The William Lowell Putnam Mathematical Competition 2001
The William Lowell Putnam Mathematical Competition will take place on Saturday, December 1, 2001.
It is a challenging opportunity for you to test your mathematical
mettle. In the 2000 competition, 2818 individuals participated,
representing 434 colleges and universities across Canada and the U.S.
Stanford placed seventh, and many individuals did very well.
The competition emphasizes ingenuity rather than knowledge, so freshmen
are not at much of a disadvantage compared to seniors. Interest in or
experience with problem solving is a plus. Not just math majors
have done well; some recent winners have come from nearby disciplines,
including physics, computer science, and engineering.
Completely solving even one of the twelve problems is a
significant achievement, and in most years would place you well
above the median. (Keep in mind that the particpants are selfselected
from among the best in the continent.)
If you might like to try the Putnam, please let me know as soon as possible,
definitely by November 7. The preliminary list of competitors has
already been submitted, but I can send in changes as late as early November.
If you need to take the exam at a different time, please let me know
as soon as possible as well.
Links:
 The introductory poster.
 Meetings: We will have dinnertime problem solving practice
sessions this quarter (Oct. 9  Nov. 27): Tuesdays, 380383N, 67:30.
Practice problems will include some on the
topics discussed, and some others.
 Here
is the handout for the introductory meeting.
 October 9:
 topics: pigeonhole principle and induction
 notes and
practice problems.

Problem of the week: Find positive integers n and a_1, a_2, ..., a_n such that
a_1 + a_2 + ... + a_n = 1979
and the product a_1 a_2 ... a_n is as large as possible.
(Followup: what year did this problem appear on the Putnam?)
 October 16:
 topic: number theory.
 notes and problems.

link
to one of the "milliondollar problems", the BirchSwinnertonDyer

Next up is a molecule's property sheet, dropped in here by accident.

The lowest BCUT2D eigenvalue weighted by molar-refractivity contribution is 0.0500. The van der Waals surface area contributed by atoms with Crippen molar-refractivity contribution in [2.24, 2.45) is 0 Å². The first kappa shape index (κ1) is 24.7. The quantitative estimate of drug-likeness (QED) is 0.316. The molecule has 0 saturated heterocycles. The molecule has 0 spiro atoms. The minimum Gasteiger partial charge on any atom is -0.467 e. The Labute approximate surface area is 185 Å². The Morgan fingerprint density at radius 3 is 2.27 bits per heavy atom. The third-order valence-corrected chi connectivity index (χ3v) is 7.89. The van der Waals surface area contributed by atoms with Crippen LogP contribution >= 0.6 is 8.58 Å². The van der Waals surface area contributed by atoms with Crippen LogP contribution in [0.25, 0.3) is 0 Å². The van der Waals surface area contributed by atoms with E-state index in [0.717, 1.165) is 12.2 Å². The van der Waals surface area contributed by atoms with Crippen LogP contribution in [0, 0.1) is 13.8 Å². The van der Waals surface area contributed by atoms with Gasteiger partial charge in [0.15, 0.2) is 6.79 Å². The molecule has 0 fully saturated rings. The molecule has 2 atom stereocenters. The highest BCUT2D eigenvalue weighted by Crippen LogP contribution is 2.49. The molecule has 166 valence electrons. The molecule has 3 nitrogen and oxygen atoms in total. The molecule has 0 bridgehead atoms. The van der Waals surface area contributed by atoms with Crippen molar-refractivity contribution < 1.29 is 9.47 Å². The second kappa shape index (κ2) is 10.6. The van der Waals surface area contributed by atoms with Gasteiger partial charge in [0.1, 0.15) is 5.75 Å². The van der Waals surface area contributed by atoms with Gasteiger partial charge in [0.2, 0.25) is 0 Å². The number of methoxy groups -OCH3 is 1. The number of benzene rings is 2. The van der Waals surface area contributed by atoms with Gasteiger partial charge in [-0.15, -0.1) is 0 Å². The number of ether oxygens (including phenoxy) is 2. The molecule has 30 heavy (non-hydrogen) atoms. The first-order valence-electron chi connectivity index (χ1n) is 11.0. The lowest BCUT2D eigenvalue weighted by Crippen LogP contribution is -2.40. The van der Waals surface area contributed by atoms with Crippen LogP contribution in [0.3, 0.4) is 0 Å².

Conjecture.
 Problem of the week:
Write down the first
few powers of 2 in a column, and the first few powers of 5:
2 5
4 25
8 125
16 625
32 3125
Notice that the total number of digits in each row are 2, 3, 4, 5, 6!
Why is the number of digits in the nth row, n+1?
 October 23:
 topics: linear recursions (recurrence relations) and linear
recursive sequences; fancy linear algebra.
 problems.

Instead of a "Problem of the Week", here's a "Website
of the Week":
Rich Schwartz's "Lucy and Lily" game.
This may not work on some browsers. On my machine at home, it works on
internet explorer, but not on netscape. There's actually a huge amount of
cool math buried in this game, including links to Penrose tiles. Try
playing the "single game" to see how hard it is. Then try the double
game, which looks even harder. Finally, read the simple winning strategy
for the double game. (It's amazing that the double game ends up being
easier than the single game.)
 October 30:
 topics: generating functions; analysis on the real line.
 notes and problems.
 Problem of the week (found on the web; this one is an old chestnut). Followup once you've figured it out: Find
Fibonacci numbers in the puzzle. They
are somehow central to what's going on. Can you make a similar problem with "bigger" Fibonacci numbers?
 November 6
 November 13
 topics: invariants (presented by Vin da Silva), and how to
tackle a general Putnam problem.
 problems (including the 1988 and 1993 Putnams)
 Website of the week:
Why Mathematicians Now Care About their Hat Color.
(Problems: (i) Figure out the 3person strategy before
reading the entire article. (ii) Explain why there's
an n person strategy that's at least as successful as the n1
person strategy. (iii) Find a sevenperson strategy (very
hard, unless you've happened to have seen "Hamming Codes")
 November 20
 topics: the "hat problem" (see the website of last week),
and more practice.
 problems (including the 1988 and 1992 Putnams)
 November 27: No seminar. But here's a
handout with sixteen analysis problems and solutions.
 December 1: The Putnam. Part A: 811 am, Part B: 14 pm.
The solutions are available
here.
 The official Putnam website.
 Recommended reading: I really like Loren Larson's "Problem Solving Through
Problems"  definitely worth
owning. It's great preparation for the Putnam.
It's now on reserve at the math library, in Building 380. It is also great help trying many old problems;
a compilation of old Putnam problems and solutions, collected
by Kiran Kedlaya. Older Putnam problems have appeared in two books; I'll
add the precise reference here soon.
 Some more links are available through this good
UCSD site,
by Patrick Fitzsimmons.
Want more? Additional suggestions for others? Please
let me know.
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